Poetry Unbound

Alberto Ríos

December Morning in the Desert

Last Updated

December 10, 2021


Original Air Date

December 10, 2021

Standing at the edge of a desert, surveying the stars on a December morning, the speaker in this poem observes the everything of everything. He is so small; the universe is so loud and so silent. Thinking about the enormity of all this, he thinks of the smallness of the hearts of birds, wasps, moths, bats, and dragonflies — all flying things around him, suspended in space, like the earth is suspended in space. His own heart, too, echoes the universe’s noise.

Guest

Image of Alberto Ríos

Alberto Ríos is Arizona’s inaugural poet laureate and a recent chancellor of the Academy of American Poets, as well as the author of twelve collections of poetry, most recently, Not Go Away Is My Name. Published in the New Yorker, Paris Review, Ploughshares, and other journals, he has also written three short story collections and a memoir, Capirotada, about growing up on the Mexican border.  Ríos is also the host of the PBS programs Art in the 48 and Books & Co. University Professor of Letters, Regents’ Professor, Virginia G. Piper Chair in Creative Writing, and the Katharine C. Turner Chair in English, Ríos has taught at Arizona State University since 1982.

Transcript

[music: “Praise the Rain” by Gautam Srikishan]

Pádraig Ó Tuama: My name is Pádraig Ó Tuama, and when I was 13, I wrote a love poem to the stars. I showed it to my English teacher, and she said, No, you can’t be in love with the stars. You have to be in love with a person. And she’d gone through with a red pen and corrected the entire poem. And I went back and undid all of her corrections, because for me, being in love with the stars, being in love with the unknowability of the universe, was a way of feeling at the edge of myself, of feeling tiny in the face of the unknown. And for me, that edge was like the edge of being alive.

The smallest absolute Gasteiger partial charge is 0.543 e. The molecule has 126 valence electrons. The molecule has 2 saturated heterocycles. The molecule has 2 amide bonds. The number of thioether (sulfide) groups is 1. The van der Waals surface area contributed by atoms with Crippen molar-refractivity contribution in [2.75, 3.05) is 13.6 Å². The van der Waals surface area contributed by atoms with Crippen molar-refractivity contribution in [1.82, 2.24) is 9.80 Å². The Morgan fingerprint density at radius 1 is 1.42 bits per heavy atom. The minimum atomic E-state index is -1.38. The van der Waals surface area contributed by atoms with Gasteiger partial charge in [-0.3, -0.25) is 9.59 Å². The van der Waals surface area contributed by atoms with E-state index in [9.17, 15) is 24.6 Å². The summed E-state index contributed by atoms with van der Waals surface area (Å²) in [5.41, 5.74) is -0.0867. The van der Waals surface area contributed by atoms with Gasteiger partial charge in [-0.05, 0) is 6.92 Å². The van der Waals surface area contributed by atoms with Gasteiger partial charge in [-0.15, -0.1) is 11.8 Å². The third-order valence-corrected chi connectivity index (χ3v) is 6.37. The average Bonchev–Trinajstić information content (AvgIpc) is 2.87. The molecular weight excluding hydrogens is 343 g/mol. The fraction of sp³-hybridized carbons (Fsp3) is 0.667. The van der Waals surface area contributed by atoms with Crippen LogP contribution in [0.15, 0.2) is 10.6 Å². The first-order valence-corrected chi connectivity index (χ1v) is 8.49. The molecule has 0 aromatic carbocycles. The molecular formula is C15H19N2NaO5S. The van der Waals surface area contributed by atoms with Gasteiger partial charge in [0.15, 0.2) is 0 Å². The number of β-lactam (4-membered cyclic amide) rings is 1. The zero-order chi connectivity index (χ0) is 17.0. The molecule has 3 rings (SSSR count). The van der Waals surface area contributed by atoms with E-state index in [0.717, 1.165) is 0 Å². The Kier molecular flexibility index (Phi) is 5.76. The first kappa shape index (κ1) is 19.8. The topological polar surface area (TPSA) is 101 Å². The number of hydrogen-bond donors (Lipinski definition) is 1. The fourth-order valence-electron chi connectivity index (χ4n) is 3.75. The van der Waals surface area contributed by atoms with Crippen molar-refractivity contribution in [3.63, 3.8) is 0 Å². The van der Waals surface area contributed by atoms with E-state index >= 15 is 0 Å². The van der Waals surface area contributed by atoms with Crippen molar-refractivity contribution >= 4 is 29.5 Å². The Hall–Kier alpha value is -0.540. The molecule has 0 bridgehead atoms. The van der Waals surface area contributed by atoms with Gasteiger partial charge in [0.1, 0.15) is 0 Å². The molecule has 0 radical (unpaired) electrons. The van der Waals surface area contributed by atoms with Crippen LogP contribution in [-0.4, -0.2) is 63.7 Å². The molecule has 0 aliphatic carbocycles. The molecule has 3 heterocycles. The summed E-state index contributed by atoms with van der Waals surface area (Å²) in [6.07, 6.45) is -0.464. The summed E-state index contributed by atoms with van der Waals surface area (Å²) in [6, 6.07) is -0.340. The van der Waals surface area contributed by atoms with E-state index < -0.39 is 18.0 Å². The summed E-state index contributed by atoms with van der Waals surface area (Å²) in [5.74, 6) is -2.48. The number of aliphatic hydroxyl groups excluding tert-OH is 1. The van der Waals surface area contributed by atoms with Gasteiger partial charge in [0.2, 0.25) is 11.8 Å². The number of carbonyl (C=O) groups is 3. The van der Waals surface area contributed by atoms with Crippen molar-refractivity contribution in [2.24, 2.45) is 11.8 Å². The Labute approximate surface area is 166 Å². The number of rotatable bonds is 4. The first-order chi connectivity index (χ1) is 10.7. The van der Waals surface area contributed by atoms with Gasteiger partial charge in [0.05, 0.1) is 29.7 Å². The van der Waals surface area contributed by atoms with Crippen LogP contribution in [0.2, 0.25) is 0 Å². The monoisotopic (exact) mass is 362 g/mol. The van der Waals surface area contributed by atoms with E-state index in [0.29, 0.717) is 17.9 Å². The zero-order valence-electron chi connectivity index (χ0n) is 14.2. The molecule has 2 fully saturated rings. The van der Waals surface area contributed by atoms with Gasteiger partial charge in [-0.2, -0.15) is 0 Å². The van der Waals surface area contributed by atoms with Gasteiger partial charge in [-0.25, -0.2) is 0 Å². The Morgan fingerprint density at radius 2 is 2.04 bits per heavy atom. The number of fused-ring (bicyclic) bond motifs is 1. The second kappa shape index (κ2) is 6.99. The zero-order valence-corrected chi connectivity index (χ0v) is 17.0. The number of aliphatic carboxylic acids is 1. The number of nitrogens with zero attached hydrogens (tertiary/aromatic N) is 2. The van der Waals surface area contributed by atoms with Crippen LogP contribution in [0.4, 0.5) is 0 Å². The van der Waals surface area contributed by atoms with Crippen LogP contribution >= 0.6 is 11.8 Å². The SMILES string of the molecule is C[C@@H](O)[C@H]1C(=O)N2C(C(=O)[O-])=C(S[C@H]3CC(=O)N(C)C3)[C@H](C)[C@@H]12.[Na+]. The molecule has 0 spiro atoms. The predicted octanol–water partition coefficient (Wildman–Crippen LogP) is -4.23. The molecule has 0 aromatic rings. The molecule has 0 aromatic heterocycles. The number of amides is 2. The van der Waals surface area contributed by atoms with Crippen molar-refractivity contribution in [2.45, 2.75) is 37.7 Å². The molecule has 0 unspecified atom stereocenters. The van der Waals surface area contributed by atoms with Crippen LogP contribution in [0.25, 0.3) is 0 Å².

[music: “Praise the Rain” by Gautam Srikishan]

“December Morning in the Desert,” by Alberto Ríos:

“The morning is clouded and the birds are hunched,
More cold than hungry, more numb than loud,

This crisp, Arizona shore, where desert meets
The coming edge of the winter world.

It is a cold news in stark announcement,
The myriad stars making bright the black,

As if the sky itself had been snowed upon.
But the stars—all those stars,

Where does the sure noise of their hard work go?
These plugs sparking the motor of an otherwise quiet sky,

Their flickering work everywhere in a white vastness:
We should hear the stars as a great roar

Gathered from the moving of their billion parts, this great
Hot rod skid of the Milky Way across the asphalt night,

The assembled, moving glints and far-floating embers
Risen from the hearth-fires of so many other worlds.

Where does the noise of it all go
If not into the ears, then hearts of the birds all around us,

Their hearts beating so fast and their equally fast
Wings and high songs,

And the bees, too, with their lumbering hum,
And the wasps and moths, the bats, the dragonflies—

None of them sure if any of this is going to work,
This universe—we humans oblivious,

Drinking coffee, not quite awake, calm and moving
Into the slippers of our Monday mornings,

Shivering because, we think,
It’s a little cold out there.”

[music: “At Dusk” by Gautam Srikishan]

So I love the setting of this poem. You know, it’s a poem that starts by being located in the corner of a desert. And then it goes to vast galaxies and the working and the noise and the energy and the heat of stars. And then it returns to the hearts of birds and other flying things, and then it moves into a person on a December morning, not quite awake

And I love the movement of location and the attention that’s drawn to the different experiences of space, everything from the Milky Way to feet going into slippers. Such an extraordinary contrast that’s happening in this poem, moving between vast unknowability and unexplored areas, down into the everyday and the domestic. And I think that’s a beautiful posture to take.
And strangely, while this poem opens up huge questions about the meaning of it all, and, will this universe work? — there’s a deep sense of warmth and comfort in it, too. Sometimes that’s used as a piece of irony, but also, I think there’s a message in this poem to say that small moments of domestic comforts might be the very way where we can pose huge questions about the vast unknowability of the universe.